Hurricane force gusts batter Britain, France and the Netherlands; travel delays reported BY GREGORY KATZ The Associated Press LONDON—A major storm with hurricane-force gusts is lashing southern Britain, parts of France and Netherlands, causing flooding and travel delays, including the cancellation of roughly 130 flights at London’s Heathrow Airport. Express train services between central London and Gatwick and Stansted airports were suspended because of the storm, and the major English port of Dover was closed, leading to a cutoff in ferry service to France. Thousands of homes in northwestern France lost electricity, while in the Netherlands several rail lines were closed, airport delays were reported, and citizens were warned against riding their bicycles—a favoured form of transport—because of high winds. Amsterdam’s Central railway station was shut by storm damage. Sweden’s Meteorological Institute upgraded its advisory Monday, warning that a “class 3” storm that could pose “great danger to the public” was expected to hit western and southern Sweden on Monday evening. Some English rail lines shut down Monday morning, and some roads were closed due to fallen trees and power lines. There were severe delays on many parts of the London Underground network and the opening of the Overground network was delayed several hours. Air travellers and commuters were advised to check conditions before starting any journeys. Widespread delays were expected as major London train lines delayed their opening because of the winds and tree hazards. In Kent, police said a 17-yearold girl died after a tree fell onto the caravan home she was sleeping in. Hertfordshire police said a man in his 50s was killed when a tree fell on a car in Watford.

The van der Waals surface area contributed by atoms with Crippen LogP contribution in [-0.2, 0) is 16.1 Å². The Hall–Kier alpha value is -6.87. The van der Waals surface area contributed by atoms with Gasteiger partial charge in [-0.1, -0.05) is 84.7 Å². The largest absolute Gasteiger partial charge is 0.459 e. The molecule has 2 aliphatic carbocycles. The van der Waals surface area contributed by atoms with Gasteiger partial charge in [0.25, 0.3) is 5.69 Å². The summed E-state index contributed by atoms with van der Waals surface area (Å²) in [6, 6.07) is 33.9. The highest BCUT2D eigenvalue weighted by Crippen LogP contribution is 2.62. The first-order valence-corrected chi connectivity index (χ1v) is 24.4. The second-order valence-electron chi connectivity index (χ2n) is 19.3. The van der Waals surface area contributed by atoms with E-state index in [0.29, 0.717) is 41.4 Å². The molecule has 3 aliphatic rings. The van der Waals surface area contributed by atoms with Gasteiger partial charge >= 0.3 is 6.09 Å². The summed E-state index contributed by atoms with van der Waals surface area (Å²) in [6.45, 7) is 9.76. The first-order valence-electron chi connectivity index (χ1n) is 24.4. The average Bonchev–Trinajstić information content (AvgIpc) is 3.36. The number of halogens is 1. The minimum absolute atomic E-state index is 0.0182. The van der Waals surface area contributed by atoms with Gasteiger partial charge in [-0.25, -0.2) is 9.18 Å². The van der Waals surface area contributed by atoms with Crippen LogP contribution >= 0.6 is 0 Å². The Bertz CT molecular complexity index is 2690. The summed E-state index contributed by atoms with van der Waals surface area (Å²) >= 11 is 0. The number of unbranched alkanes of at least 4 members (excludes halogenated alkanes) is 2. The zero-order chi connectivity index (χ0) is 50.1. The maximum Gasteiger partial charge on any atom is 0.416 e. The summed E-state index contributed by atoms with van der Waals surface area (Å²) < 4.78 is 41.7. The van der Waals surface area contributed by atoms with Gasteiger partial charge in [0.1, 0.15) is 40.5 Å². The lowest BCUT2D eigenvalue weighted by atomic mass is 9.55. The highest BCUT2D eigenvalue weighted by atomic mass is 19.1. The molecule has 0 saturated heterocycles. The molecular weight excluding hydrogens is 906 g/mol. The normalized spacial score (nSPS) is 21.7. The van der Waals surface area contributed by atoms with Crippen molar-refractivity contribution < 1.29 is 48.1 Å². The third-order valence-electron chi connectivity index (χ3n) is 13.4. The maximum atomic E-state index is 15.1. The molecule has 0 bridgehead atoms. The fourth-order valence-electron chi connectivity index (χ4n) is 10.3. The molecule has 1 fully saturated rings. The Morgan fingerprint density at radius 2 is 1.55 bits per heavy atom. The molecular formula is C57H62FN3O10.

But damage was less than feared in the 48 hours leading up to the storm, when the British press raised alarm bells about a possibly catastrophic storm. British Airways said its long haul flights were expected to operate normally but domestic and European flights were operating on a reduced schedule with some cancellations expected throughout the day. It said Gatwick and City airport operations should not be affected. Weather forecasters say it is one of the worst storms to hit Britain in years. UK Power Networks officials said up to 220,000 homes were without power. Flood alerts have been issued in many parts of southern England and officials said hundreds of trees had been knocked down by wind gusts. Gusts of 99 miles per hour (160 kph) were reported on the Isle of Wight in southern England. Gusts in the 75 to 80 miles per hour range were reported on the mainland. The storm has hurricaneforce gusts but is not classified as a hurricane. It was not formed over warm expanses of open ocean like the hurricanes that often develop in the Caribbean and threaten the east coast of the United States. A blog from Britain’s national weather service, known as The Met Office, says Britain does not get hurricanes because hurricanes are “warm latitude” storms that draw their energy from seas far warmer than the North Atlantic. The severe storm does not have an “eye” at its centre as hurricanes typically do. A teenage boy was believed to have drowned Sunday after being swept to sea while playing in the surf. A search and rescue mission has been called off. ■ Cassandra Vinograd in London, Sarah DiLorenzo in Paris, Malin Rising in Stockholm and Michael C. Corder in Amsterdam contributed to this report.